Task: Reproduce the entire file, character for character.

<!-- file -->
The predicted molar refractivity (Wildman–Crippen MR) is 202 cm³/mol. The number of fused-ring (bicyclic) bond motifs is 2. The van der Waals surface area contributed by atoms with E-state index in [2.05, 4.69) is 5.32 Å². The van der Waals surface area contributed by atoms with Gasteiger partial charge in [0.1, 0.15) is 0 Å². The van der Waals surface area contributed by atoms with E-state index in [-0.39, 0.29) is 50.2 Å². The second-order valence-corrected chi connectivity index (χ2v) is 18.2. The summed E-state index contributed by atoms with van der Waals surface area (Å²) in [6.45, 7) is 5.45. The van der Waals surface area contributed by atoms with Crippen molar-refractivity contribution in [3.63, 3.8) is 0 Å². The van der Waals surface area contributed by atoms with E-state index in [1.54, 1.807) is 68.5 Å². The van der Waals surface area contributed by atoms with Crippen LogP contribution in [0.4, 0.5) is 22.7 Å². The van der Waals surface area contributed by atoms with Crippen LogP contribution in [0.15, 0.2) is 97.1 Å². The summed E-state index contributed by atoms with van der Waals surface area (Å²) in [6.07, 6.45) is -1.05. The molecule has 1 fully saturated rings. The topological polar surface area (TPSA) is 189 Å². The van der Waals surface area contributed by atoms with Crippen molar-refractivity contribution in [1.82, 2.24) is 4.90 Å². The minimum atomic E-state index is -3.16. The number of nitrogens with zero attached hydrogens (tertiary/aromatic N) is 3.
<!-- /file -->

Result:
The predicted molar refractivity (Wildman–Crippen MR) is 202 cm³/mol. The number of fused-ring (bicyclic) bond motifs is 2. The van der Waals surface area contributed by atoms with E-state index in [2.05, 4.69) is 5.32 Å². The van der Waals surface area contributed by atoms with Gasteiger partial charge in [0.1, 0.15) is 0 Å². The van der Waals surface area contributed by atoms with E-state index in [-0.39, 0.29) is 50.2 Å². The second-order valence-corrected chi connectivity index (χ2v) is 18.2. The summed E-state index contributed by atoms with van der Waals surface area (Å²) in [6.45, 7) is 5.45. The van der Waals surface area contributed by atoms with Crippen molar-refractivity contribution in [3.63, 3.8) is 0 Å². The van der Waals surface area contributed by atoms with E-state index in [1.54, 1.807) is 68.5 Å². The van der Waals surface area contributed by atoms with Crippen LogP contribution in [0.4, 0.5) is 22.7 Å². The van der Waals surface area contributed by atoms with Crippen LogP contribution in [0.15, 0.2) is 97.1 Å². The summed E-state index contributed by atoms with van der Waals surface area (Å²) in [6.07, 6.45) is -1.05. The molecule has 1 fully saturated rings. The topological polar surface area (TPSA) is 189 Å². The van der Waals surface area contributed by atoms with Crippen molar-refractivity contribution in [1.82, 2.24) is 4.90 Å². The minimum atomic E-state index is -3.16. The number of nitrogens with zero attached hydrogens (tertiary/aromatic N) is 3.